The most resistance to a B2B marketplace often comes from intermediaries. Sales Representatives have won the trust of specific customers from whom they earn commission and make a steady living. In fact, the comfort of these relationships often stunts growth in a company as the status quo is comfortable and Sales Reps are not forced to look for additional clients. Reps are naturally adverse to these clients placing orders through a digital marketplace that cuts the Reps out of the established chain. It is important to educate your Sales Teams about how the future might look and clearly show how the marketplace can empower them and bring greater success than before as they will have opportunities and new revenue opportunities in the new way of working.

Activities:

Launch your first educational materials with the prototype, about two months before the wider launch of the official MVP.

1. Create a USP: Let end customers know that they can place orders at any time, not just when the Sales Team is in the office to take calls. 

2. Create a video and other materials: Don’t just tell people about the system, show them how easy it is to use and what it can do.

3. Show the features: Explain what benefits each feature brings to end customers; for example, they can see the best offers from a number of suppliers on a single screen and save time and money when placing orders.

4. Create trust: Explain how a marketplace creates a more transparent network for everyone involved. Each buyer and distributor can see what others have to offer and prices are out in the open.


B2B Marketplace | Phase 3
MVP | 6th month to 2 years 

Launch: 

The Discovery phase lasts around two months. By the end of the fourth month, you should have a Prototype ready for beta users to test. After feedback and improvement, you should be ready for the general release of the MVP at the 6-month mark. Be realistic; don’t expect everyone to change behavior and convert to the system in the first few weeks. It has taken some businesses for whom we have built marketplaces up to two years to fully digitalize all internal salespeople and external end-users.

Retraining:

The aim for most B2B producers building a marketplace is not to replace the sales staff with technology. It is to reinvigorate and restructure the sales network. And, remember, not all sales will be digitized. The aim of the marketplace is generally an 80-20 split. You want all the small orders to go through the system, but large distributors or end customers who are placing massive orders will still want to speak to a sales agent about special discounts and to make sure that stock and delivery will not be an issue. 

The Sales Reps who dealt with the 80% of orders that are being digitized will need to be retrained. Their job is no longer to serve the same people on a daily basis; it is to go out and find new customers and expand the reach of the product. 

Budget and ROI:

A marketplace has the capability to completely transform hugely complex sales processes that have been in place for decades, and can actually start doing so within 6 months of conception and be fully formed within 2 years. Make sure to build in iterations so that only the most important features are in the MVP and budget is spread over time. The ROI is not always fast, as it is a fundamental change to the business which requires some considerable expense, but it will pay off in time and then continue to make more money for business.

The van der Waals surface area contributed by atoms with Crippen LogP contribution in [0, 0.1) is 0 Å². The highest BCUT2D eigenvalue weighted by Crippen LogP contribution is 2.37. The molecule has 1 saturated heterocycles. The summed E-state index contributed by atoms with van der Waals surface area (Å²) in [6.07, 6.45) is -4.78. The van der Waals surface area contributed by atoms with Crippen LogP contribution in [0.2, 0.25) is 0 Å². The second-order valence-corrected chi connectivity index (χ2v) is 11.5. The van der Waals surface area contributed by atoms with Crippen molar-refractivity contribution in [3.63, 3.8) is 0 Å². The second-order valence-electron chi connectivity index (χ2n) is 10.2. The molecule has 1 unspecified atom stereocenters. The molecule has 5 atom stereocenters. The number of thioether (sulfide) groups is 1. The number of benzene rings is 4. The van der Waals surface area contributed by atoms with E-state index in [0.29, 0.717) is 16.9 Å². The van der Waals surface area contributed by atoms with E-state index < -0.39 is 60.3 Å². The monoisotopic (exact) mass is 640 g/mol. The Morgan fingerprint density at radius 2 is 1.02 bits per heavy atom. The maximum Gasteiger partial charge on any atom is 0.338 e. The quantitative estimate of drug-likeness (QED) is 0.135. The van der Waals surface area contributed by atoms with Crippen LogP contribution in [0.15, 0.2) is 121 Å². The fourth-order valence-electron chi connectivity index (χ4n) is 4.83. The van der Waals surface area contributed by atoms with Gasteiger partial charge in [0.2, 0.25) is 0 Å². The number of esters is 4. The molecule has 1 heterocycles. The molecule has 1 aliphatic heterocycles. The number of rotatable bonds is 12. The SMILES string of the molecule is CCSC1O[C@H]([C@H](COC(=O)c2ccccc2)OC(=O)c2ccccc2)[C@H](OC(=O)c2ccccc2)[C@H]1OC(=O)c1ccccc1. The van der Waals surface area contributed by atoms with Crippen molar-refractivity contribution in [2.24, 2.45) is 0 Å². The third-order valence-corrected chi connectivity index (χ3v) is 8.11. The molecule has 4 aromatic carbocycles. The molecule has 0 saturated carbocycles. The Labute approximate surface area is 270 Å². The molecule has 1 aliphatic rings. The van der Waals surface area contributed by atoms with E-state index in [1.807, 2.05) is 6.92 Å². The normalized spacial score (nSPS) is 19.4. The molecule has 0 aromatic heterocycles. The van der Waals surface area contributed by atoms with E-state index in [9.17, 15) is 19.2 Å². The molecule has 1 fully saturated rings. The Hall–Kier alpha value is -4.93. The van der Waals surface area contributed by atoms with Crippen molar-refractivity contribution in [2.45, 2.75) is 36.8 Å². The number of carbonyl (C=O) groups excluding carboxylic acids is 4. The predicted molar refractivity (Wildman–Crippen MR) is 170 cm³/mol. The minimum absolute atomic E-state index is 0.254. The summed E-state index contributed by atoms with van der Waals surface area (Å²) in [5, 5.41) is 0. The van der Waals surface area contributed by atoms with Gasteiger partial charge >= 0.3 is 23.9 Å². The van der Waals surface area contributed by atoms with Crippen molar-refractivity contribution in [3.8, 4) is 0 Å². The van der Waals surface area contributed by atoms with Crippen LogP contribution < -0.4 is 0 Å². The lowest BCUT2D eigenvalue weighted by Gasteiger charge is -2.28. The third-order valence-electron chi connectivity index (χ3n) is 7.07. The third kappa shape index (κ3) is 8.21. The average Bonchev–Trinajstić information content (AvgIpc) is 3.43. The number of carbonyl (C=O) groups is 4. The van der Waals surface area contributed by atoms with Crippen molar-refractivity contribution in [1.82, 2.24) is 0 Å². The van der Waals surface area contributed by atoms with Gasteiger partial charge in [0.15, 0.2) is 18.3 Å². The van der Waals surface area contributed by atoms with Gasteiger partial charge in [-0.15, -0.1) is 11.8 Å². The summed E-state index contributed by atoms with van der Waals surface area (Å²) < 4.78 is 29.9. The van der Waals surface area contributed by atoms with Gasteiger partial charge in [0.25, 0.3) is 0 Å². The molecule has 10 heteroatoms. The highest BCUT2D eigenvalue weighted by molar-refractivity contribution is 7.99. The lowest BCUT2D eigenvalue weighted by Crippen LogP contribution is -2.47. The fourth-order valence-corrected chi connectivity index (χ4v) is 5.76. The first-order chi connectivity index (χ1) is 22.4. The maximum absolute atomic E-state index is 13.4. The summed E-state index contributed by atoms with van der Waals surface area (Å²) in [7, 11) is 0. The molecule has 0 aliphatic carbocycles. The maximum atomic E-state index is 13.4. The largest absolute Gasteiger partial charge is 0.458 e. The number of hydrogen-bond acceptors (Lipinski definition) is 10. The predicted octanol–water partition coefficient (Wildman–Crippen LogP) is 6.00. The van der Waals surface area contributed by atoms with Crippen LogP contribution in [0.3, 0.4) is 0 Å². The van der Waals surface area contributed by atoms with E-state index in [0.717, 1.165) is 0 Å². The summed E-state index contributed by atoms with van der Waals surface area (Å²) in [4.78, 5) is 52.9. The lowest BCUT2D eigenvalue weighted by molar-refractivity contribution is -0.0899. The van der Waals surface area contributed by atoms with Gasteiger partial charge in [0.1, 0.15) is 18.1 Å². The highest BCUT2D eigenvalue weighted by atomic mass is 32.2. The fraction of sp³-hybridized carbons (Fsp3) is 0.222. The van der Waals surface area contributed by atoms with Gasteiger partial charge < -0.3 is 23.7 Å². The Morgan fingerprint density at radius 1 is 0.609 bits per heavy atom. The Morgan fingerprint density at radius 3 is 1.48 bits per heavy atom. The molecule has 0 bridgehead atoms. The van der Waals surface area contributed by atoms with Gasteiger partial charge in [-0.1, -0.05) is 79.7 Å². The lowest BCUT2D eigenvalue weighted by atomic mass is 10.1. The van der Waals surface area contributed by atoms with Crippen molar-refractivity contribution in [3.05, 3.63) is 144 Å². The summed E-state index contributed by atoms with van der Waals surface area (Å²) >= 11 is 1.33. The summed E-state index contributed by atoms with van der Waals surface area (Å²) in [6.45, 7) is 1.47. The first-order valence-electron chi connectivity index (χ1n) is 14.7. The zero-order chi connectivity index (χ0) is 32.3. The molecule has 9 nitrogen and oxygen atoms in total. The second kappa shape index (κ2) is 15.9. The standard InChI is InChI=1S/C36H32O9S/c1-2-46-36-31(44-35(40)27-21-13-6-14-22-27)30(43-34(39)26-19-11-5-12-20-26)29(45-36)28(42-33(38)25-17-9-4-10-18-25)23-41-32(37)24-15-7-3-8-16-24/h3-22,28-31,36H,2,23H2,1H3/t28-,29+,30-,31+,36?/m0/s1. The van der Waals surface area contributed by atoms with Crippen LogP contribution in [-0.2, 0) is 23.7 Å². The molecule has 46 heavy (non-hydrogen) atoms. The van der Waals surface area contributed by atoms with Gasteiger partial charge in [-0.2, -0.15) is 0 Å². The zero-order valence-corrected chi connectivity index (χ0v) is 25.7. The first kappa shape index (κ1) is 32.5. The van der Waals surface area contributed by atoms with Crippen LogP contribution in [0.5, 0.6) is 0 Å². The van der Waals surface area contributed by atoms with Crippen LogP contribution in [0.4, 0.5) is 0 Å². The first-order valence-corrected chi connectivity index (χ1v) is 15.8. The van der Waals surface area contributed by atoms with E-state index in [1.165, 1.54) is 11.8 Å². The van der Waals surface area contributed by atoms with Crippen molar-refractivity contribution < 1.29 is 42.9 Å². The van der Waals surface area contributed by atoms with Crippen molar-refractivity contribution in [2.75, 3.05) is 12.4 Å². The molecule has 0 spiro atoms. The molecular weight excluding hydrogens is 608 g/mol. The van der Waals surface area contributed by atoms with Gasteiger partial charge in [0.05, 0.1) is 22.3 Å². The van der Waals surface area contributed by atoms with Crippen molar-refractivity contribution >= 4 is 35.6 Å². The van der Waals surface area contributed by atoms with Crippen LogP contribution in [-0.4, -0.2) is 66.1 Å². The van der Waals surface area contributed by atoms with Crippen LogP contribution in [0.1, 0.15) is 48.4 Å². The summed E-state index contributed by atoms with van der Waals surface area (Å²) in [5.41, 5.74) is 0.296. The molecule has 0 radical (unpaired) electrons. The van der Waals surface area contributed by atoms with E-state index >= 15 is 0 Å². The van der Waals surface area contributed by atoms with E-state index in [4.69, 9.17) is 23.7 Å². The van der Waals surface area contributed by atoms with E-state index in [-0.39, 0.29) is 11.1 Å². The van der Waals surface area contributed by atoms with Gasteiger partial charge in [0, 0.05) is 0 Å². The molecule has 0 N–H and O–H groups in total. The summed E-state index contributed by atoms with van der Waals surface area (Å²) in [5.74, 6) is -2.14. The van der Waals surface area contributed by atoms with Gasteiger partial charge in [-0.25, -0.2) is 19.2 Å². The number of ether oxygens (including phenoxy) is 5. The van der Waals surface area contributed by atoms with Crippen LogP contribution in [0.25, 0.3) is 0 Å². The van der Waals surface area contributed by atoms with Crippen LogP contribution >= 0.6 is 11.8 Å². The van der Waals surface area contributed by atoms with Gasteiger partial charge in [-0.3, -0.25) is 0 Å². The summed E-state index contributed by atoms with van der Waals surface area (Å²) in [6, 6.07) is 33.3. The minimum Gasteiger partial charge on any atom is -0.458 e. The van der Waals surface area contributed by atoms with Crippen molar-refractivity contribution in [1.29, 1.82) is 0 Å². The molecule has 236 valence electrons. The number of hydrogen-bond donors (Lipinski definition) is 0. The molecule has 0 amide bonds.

B2B Marketplace | Phase 4
Calibration | 2 years onwards 

Data: 

Once your marketplace is complete and you have all the features installed and all stakeholders on board, you can leverage data analytics tools to see where there are bottlenecks, which features are performing best, and how you can evolve and improve the system. Technology moves fast and new capabilities are emerging all the time. Keep pace with the changes.

Revenue:

Your marketplace will cut the cost of infrastructure, travel, and technology, as well as saving time and effort at all touchpoints. However, you can also monetize the interface with:

  • Paid advertisements placed by distributors on the platform to attract end customers to their specific offers 
  • Positioning of offers. With numerous distributors on the platform, paying for positioning helps offers stand out from the crowd

If you are looking to reinvigorate your business and unify your network of distributors and clients, a B2B marketplace is the fastest and best way to make a digital transformation. At Divante, we have experience building such platforms for national and international leaders in a range of industries. Speak to us about your plans and we’ll show you how to approach the process and unlock revenue faster through smart iterations.


We've compiled all of the articles from this series into one handy, downloadable resource which is augmented with additional statistics, expert opinions, and other great content. No matter your knowledge entry level, it's the ultimate guide to online marketplaces.

Go to: A guide to online marketplaces and how to build one 

Editorial team: Tim Clayton, Kaja Grzybowska
Technical advice: Tomasz Widlinski, Tomasz Basiura

Tim Clayton

Tim Clayton, Senior Copywriter, has provided content and editorial services for some of the world's leading eCommerce platforms and software agencies. Previously of Hewlett Packard Enterprise. Also a hobbyist author of unambitious fiction. | LinkedIn